Rene Villalobos is Associate Professor at Department of Industrial Engineering, Arizona State University.
He holds an undergraduate degree in Mechanical Engineering from the Tecnologico de Chihuahua, a M.S. in Industrial Engineering from the University of Texas at El Paso and a Ph.D. in Industrial Engineering from Texas A&M University. His research interests are in the areas of food logistics, applied operations research, automated quality and manufacturing systems. Dr. Villalobos has been active in the area of cross-border logistics and transportation for almost 20 years. He has also directed or codirected projects related to Arizona-Sonora border such as the determination of the capacity of the Guaymas-Arizona multimodal corridor, development forecast models for the Nogales Port of Entry and other projects related to fresh produce transportation and the Port of Guaymas. He is also active in the areas of agricultural and food logistics; areas in which he has worked directly with farmers and decision makers to five practical solutions to complex logistics and distribution problems. Sponsors of Dr. Villalobos’ research include the National Science Foundation, Texas Advanced Technology Program, The Arizona Dept. of Transportation, US Army, Department of Homeland Security and private industry totaling an excess of $3 million dollars. He was the recipient of the 1993 IIE Doctoral Dissertation Award and a 1995 NSF Career Grant. In 2016 he was awarded a Fulbright Scholarship to conduct educational and research activities in Chile.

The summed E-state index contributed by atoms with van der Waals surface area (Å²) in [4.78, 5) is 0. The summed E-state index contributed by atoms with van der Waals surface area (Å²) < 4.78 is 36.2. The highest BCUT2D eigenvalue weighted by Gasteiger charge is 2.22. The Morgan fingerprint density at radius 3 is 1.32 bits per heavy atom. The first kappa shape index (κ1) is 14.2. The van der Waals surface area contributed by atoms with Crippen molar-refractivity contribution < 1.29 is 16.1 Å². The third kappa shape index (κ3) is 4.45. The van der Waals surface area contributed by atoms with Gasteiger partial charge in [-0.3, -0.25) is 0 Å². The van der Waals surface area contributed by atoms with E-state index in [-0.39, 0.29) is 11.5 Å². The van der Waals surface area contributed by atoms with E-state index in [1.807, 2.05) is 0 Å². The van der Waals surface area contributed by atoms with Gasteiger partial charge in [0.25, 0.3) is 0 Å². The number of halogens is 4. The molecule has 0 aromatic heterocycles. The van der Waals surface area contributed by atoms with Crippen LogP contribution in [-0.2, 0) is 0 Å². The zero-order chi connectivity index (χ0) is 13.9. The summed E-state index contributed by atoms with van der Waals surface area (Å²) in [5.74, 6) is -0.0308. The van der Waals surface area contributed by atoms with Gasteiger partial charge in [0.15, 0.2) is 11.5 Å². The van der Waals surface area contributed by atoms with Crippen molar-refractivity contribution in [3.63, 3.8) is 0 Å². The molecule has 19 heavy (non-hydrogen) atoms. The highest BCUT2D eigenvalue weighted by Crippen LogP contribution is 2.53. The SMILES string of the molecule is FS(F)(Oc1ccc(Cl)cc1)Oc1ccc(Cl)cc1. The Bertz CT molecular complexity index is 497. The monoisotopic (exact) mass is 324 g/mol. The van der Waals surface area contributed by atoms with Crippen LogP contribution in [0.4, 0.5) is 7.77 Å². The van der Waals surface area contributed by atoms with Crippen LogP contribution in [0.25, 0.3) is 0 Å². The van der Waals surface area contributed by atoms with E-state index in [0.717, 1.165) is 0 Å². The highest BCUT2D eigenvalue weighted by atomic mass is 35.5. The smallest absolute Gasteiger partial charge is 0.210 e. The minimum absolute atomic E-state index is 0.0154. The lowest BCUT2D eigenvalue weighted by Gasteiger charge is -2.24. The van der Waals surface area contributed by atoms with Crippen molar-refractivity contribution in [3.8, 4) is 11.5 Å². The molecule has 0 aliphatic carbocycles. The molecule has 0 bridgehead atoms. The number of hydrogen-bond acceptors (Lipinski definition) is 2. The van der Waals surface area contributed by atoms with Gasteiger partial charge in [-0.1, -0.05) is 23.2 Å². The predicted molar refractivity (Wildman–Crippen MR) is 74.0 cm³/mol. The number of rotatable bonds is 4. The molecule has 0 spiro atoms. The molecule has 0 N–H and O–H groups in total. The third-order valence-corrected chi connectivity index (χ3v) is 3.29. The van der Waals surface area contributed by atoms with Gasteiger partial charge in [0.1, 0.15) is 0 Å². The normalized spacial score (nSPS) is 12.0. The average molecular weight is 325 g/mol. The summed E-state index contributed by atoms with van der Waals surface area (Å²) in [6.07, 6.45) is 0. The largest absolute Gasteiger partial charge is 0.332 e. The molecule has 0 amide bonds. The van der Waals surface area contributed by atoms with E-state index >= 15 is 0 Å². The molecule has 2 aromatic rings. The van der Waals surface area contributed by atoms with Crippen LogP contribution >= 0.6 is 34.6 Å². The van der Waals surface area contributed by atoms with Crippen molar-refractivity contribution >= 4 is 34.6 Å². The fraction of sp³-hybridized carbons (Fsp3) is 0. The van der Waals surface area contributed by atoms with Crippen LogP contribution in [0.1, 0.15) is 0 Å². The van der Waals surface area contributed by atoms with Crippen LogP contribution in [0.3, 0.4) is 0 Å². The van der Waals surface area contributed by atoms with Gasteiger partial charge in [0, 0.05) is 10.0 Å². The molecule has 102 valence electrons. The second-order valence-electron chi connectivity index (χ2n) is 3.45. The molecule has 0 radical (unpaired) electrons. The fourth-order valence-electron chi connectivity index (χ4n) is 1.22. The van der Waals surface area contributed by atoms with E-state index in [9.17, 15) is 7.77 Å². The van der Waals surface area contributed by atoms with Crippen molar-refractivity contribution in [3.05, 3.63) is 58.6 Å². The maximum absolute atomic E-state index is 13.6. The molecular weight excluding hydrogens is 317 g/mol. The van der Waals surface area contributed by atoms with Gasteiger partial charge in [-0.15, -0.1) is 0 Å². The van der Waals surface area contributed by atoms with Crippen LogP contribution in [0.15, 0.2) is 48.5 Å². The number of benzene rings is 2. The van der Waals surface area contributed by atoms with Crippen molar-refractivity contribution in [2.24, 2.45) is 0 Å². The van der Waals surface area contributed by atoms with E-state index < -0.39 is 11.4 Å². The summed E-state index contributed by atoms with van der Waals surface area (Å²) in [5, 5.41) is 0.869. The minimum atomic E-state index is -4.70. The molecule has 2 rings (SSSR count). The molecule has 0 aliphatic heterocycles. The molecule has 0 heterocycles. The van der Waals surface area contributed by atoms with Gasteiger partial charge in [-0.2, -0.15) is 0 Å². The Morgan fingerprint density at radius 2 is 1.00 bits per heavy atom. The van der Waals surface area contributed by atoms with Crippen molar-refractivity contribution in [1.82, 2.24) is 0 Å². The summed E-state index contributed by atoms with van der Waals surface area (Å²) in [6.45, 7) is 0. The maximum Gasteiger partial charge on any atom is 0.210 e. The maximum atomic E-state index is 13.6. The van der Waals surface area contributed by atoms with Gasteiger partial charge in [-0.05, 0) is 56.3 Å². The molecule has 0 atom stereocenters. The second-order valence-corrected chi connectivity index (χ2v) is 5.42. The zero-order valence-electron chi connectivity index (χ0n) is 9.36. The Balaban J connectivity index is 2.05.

He has published in journals such as the European Journal of Operational Research, IIE Transactions, the International Journal of Production Research, IEEE Transactions, and the International Journal of Production Economics. He is a registered professional engineer in the State of Texas (inactive).
Challenges and opportunities for Operations Research in fresh agri-food supply chains
Over the past few decades, the global fresh agri-food supply chains have undergone major changes, in the way they compete, and operate, where the main driver of such change has been the shifting demand and consumer expectations. Today’s consumer demands a wide assortment of products of high quality, at competitive prices, available at all times; and if possible, produced locally. However, given the perishable nature of these products meeting customer expectations can only be obtained through agile and sophisticated supply chains that are able to move the product from its source to the right customer within a limited time window. The most competitive fresh supply chains are those that are built upon different levels of planning, from tactical, such as harvest schedules, to strategic such as market and product identification.
In this talk we will identify opportunities for OR research at each of the planning levels with an emphasis in Latin America, a region that is particularly well positioned to take advantage of the new global market conditions. However to capture these market opportunities it is necessary to have access to improved decision tools and infrastructure.